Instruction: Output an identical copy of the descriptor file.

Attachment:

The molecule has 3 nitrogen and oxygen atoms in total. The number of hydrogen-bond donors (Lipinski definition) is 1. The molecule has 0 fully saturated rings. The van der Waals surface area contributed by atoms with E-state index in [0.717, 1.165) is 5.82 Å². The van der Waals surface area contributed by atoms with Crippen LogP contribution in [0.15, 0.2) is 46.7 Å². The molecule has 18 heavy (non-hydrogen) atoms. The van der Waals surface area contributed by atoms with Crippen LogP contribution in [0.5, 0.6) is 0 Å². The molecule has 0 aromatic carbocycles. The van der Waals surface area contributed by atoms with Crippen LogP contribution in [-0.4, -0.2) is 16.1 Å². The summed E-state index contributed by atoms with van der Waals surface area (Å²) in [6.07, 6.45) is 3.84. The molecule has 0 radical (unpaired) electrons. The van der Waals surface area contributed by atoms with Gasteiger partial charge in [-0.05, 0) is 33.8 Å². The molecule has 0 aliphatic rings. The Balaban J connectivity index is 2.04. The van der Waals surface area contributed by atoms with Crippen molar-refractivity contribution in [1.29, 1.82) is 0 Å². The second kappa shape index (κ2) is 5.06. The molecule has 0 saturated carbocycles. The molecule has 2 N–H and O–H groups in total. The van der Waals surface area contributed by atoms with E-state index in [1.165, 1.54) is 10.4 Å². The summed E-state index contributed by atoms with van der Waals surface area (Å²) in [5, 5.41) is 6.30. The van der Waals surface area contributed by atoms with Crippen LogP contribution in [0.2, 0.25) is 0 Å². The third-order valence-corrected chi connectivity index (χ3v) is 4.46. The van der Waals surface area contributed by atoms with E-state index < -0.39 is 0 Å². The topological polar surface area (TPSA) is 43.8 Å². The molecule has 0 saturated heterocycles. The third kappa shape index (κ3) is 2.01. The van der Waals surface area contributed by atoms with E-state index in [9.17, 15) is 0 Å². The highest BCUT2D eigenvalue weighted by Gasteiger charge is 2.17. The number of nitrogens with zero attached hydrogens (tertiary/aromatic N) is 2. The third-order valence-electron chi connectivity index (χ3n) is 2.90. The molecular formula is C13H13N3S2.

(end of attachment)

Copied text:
The molecule has 3 nitrogen and oxygen atoms in total. The number of hydrogen-bond donors (Lipinski definition) is 1. The molecule has 0 fully saturated rings. The van der Waals surface area contributed by atoms with E-state index in [0.717, 1.165) is 5.82 Å². The van der Waals surface area contributed by atoms with Crippen LogP contribution in [0.15, 0.2) is 46.7 Å². The molecule has 18 heavy (non-hydrogen) atoms. The van der Waals surface area contributed by atoms with Crippen LogP contribution in [0.5, 0.6) is 0 Å². The molecule has 0 aromatic carbocycles. The van der Waals surface area contributed by atoms with Crippen LogP contribution in [-0.4, -0.2) is 16.1 Å². The summed E-state index contributed by atoms with van der Waals surface area (Å²) in [6.07, 6.45) is 3.84. The molecule has 0 radical (unpaired) electrons. The van der Waals surface area contributed by atoms with Gasteiger partial charge in [-0.05, 0) is 33.8 Å². The molecule has 0 aliphatic rings. The Balaban J connectivity index is 2.04. The van der Waals surface area contributed by atoms with Crippen molar-refractivity contribution in [1.29, 1.82) is 0 Å². The second kappa shape index (κ2) is 5.06. The molecule has 0 saturated carbocycles. The molecule has 2 N–H and O–H groups in total. The van der Waals surface area contributed by atoms with E-state index in [1.165, 1.54) is 10.4 Å². The summed E-state index contributed by atoms with van der Waals surface area (Å²) in [5, 5.41) is 6.30. The van der Waals surface area contributed by atoms with Crippen LogP contribution in [0.2, 0.25) is 0 Å². The third-order valence-corrected chi connectivity index (χ3v) is 4.46. The van der Waals surface area contributed by atoms with E-state index < -0.39 is 0 Å². The topological polar surface area (TPSA) is 43.8 Å². The molecule has 0 saturated heterocycles. The third kappa shape index (κ3) is 2.01. The van der Waals surface area contributed by atoms with E-state index in [9.17, 15) is 0 Å². The highest BCUT2D eigenvalue weighted by Gasteiger charge is 2.17. The number of nitrogens with zero attached hydrogens (tertiary/aromatic N) is 2. The third-order valence-electron chi connectivity index (χ3n) is 2.90. The molecular formula is C13H13N3S2.